Department of Defense (DOD)´s space projects which ideally COMPETE with NASA's...

      In 2001, the Department of Defense only got around $6 million annually for reusable launch vehicle research, compared to NASA´s $5 billion over 5 years for its controversial Space Launch Initiative.    If the D.O.D. can get the USA's reusable launch vehicle program back on track, then that technology could someday have great commercial applications such as space tourism, same day delivery, and one hour travel to any major city worldwide.   We might even rebound from our country's substantial loss in world launch marketshare.   Luckily for space enthusiasts, the Air Force seems increasingly interested in reusable launch vehicles even though it won't be funding the controversial X-33 , as this article states.   New Mexico Senator Domenici's Office has been at the forefront of the movement to give NASA long overdue competition from the Department of Defense, trying to make guaranteed loans available from the D.O.D. for reusable launch vehicle research in the private sector.  Thus far his attempts have not prevailed (yet).  

          There is reason for optimism if greater interagency competition actually emerges.   According to Dr. Zubrin´s book "Entering Space", the Air Force created the predecessor DC-X rocket with a budget of merely $60 million back in 1994.   It could take off on more than one occasion DURING THE SAME DAY, -and- it required a ground crew of merely 14 people (yes, 14).  Let´s contrast that with the Space Shuttle which costs around $600 million per launch, has an enormous ground crew of several thousand different tax-subsidized bureaucrats and contractors, and a turnover time of many months (assuming it even lasts long enough to repeat a mission, if its internal parts don´t misbehave like the O-rings fatally did a decade and a half ago, or its foaming process much more recently).   NASA´s Shuttle doesn´t help the budding space tourism industry much either, as some of those serving it feel nervous whenever an upstart private venture threatens to make NASAobsolete.   Meanwhile, as both Boeing AND Lockheed co-operate the Shuttle through their joint venture of USA, pressures exist for them not to outperform it with their own potentially competing ventures.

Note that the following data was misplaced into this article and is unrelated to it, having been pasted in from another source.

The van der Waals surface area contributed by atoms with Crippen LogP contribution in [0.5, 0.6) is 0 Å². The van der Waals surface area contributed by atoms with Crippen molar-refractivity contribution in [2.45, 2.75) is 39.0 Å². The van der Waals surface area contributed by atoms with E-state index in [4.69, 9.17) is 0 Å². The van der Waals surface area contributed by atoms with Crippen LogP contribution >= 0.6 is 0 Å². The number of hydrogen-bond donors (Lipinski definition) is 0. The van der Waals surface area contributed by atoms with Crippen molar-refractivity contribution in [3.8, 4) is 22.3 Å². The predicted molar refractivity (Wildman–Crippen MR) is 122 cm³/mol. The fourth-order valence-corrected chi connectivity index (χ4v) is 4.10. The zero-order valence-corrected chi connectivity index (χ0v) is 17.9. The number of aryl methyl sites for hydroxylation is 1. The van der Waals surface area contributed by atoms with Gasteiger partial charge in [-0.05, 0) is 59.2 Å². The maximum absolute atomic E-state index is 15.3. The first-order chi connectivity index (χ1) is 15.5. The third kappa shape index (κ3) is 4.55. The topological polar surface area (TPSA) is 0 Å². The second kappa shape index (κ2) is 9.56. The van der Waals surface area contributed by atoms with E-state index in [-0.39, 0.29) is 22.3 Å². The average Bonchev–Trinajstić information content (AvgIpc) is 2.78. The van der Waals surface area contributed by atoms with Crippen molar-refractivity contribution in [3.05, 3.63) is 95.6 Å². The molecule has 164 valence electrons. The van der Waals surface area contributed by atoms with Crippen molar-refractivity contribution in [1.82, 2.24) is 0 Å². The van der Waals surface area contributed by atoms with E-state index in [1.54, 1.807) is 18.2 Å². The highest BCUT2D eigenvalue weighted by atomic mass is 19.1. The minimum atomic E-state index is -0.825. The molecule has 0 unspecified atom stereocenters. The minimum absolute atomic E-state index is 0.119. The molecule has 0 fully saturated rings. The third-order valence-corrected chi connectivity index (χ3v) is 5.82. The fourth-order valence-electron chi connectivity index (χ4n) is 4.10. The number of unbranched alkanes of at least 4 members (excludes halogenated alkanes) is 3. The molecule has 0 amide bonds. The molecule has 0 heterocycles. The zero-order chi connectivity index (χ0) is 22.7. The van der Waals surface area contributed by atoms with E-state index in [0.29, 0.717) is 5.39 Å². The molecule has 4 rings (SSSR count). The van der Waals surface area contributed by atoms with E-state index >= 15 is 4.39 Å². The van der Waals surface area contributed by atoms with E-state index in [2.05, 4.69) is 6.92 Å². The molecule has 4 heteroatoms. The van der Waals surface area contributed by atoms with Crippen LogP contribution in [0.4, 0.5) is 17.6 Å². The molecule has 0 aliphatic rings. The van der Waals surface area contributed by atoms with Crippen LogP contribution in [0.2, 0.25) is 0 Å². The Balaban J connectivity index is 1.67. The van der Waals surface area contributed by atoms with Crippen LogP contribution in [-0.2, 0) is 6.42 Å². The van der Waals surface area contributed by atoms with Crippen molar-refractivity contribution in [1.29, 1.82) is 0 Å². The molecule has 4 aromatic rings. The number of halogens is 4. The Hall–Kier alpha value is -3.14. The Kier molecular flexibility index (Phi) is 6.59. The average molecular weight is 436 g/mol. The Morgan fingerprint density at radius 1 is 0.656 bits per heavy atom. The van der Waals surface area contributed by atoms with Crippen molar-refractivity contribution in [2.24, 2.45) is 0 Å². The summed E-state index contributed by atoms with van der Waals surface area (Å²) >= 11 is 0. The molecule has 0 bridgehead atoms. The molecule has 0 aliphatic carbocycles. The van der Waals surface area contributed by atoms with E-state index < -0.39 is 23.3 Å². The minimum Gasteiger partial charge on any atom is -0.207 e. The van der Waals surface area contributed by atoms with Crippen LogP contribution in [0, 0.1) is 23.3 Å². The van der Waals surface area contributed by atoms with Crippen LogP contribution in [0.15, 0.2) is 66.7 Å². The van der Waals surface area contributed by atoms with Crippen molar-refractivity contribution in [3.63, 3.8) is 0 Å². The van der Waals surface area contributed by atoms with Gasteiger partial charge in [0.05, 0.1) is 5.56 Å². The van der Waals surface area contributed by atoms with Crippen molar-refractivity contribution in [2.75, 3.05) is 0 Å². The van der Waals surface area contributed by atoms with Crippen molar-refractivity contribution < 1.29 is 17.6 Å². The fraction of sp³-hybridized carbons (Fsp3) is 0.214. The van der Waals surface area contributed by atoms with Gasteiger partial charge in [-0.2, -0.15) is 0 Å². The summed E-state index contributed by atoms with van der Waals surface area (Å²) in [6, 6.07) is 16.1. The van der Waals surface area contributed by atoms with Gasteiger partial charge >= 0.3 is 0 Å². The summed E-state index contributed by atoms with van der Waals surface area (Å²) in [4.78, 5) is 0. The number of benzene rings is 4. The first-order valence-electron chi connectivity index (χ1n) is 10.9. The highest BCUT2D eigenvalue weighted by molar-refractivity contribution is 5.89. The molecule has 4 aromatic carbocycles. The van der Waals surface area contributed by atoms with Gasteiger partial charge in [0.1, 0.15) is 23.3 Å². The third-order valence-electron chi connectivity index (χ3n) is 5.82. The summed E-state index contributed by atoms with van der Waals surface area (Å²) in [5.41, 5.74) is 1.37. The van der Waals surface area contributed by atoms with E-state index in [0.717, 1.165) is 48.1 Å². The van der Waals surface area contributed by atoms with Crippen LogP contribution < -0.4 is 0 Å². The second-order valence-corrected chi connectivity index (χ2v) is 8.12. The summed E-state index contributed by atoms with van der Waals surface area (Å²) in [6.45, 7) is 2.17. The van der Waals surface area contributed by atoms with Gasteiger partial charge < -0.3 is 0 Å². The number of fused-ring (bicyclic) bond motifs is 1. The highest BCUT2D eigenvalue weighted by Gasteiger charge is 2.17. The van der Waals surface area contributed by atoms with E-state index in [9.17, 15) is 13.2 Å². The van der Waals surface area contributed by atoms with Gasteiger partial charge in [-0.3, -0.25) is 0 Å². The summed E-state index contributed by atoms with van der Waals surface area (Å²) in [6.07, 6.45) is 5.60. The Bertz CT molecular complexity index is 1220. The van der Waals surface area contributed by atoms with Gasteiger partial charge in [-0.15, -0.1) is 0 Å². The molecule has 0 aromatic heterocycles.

Anyway, as Dr. Zubrin´s account goes, NASA predictably responded to the DC-X´s success half a decade ago by lobbying to keep the military from becoming too powerful in space.  The DC-X was then completely transferred to NASA, where it conveniently evolved into the unsuccessful X-33 program.   $1.3 billion dollars later, it is worth noting that the DC-X was no isolated example of the fruits of interagency competition though.   The Air Force also brought us the $80 million dollar Clementine lunar mission back in 1994 (both under General Pete Worden).  Supposedly, Clementine was by far the cheapest lunar or planetary mission ever flown, and it forced NASA to rethink its policies and embrace the Faster Better Cheaper approach.  This story is also fully discussed in Dr. Zubrin´s Entering Space, as is the fact that NASA  successfully lobbied to keep the DOD from getting to have a Clementine II..